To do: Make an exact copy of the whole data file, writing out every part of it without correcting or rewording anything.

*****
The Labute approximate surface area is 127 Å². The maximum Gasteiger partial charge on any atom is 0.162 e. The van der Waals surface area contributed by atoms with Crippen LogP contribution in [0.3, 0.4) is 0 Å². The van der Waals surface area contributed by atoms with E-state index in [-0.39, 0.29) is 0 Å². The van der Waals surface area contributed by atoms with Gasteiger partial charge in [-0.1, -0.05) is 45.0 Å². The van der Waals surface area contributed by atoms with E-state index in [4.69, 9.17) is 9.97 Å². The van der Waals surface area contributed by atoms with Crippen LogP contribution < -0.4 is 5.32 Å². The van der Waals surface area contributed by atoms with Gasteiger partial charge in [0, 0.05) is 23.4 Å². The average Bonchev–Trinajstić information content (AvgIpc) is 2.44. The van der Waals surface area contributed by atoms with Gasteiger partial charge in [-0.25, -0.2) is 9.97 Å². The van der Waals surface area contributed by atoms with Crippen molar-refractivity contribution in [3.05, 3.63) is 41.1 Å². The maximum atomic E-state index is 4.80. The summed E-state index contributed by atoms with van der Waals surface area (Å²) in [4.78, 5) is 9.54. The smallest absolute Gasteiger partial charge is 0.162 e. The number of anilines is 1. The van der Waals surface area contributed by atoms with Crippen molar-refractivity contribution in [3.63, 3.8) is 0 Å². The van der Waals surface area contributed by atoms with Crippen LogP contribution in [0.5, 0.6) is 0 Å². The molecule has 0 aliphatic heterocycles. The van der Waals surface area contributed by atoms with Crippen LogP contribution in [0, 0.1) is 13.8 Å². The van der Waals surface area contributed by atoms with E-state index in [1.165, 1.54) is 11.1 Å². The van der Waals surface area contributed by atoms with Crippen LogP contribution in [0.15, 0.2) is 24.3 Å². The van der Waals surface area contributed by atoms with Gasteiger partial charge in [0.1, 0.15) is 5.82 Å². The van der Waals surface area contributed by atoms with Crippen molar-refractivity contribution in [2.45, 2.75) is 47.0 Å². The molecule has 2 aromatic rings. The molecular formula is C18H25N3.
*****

The Labute approximate surface area is 127 Å². The maximum Gasteiger partial charge on any atom is 0.162 e. The van der Waals surface area contributed by atoms with Crippen LogP contribution in [0.3, 0.4) is 0 Å². The van der Waals surface area contributed by atoms with E-state index in [-0.39, 0.29) is 0 Å². The van der Waals surface area contributed by atoms with Gasteiger partial charge in [-0.1, -0.05) is 45.0 Å². The van der Waals surface area contributed by atoms with E-state index in [4.69, 9.17) is 9.97 Å². The van der Waals surface area contributed by atoms with Crippen LogP contribution < -0.4 is 5.32 Å². The van der Waals surface area contributed by atoms with Gasteiger partial charge in [0, 0.05) is 23.4 Å². The average Bonchev–Trinajstić information content (AvgIpc) is 2.44. The van der Waals surface area contributed by atoms with Gasteiger partial charge in [-0.25, -0.2) is 9.97 Å². The van der Waals surface area contributed by atoms with Crippen molar-refractivity contribution in [3.05, 3.63) is 41.1 Å². The maximum atomic E-state index is 4.80. The summed E-state index contributed by atoms with van der Waals surface area (Å²) in [4.78, 5) is 9.54. The smallest absolute Gasteiger partial charge is 0.162 e. The number of anilines is 1. The van der Waals surface area contributed by atoms with Crippen molar-refractivity contribution in [3.63, 3.8) is 0 Å². The van der Waals surface area contributed by atoms with Crippen LogP contribution in [0.5, 0.6) is 0 Å². The molecule has 0 aliphatic heterocycles. The van der Waals surface area contributed by atoms with Crippen LogP contribution in [0, 0.1) is 13.8 Å². The van der Waals surface area contributed by atoms with E-state index in [1.165, 1.54) is 11.1 Å². The van der Waals surface area contributed by atoms with Crippen LogP contribution in [0.15, 0.2) is 24.3 Å². The van der Waals surface area contributed by atoms with Gasteiger partial charge in [0.1, 0.15) is 5.82 Å². The van der Waals surface area contributed by atoms with Crippen molar-refractivity contribution in [2.45, 2.75) is 47.0 Å². The molecule has 2 aromatic rings. The molecular formula is C18H25N3.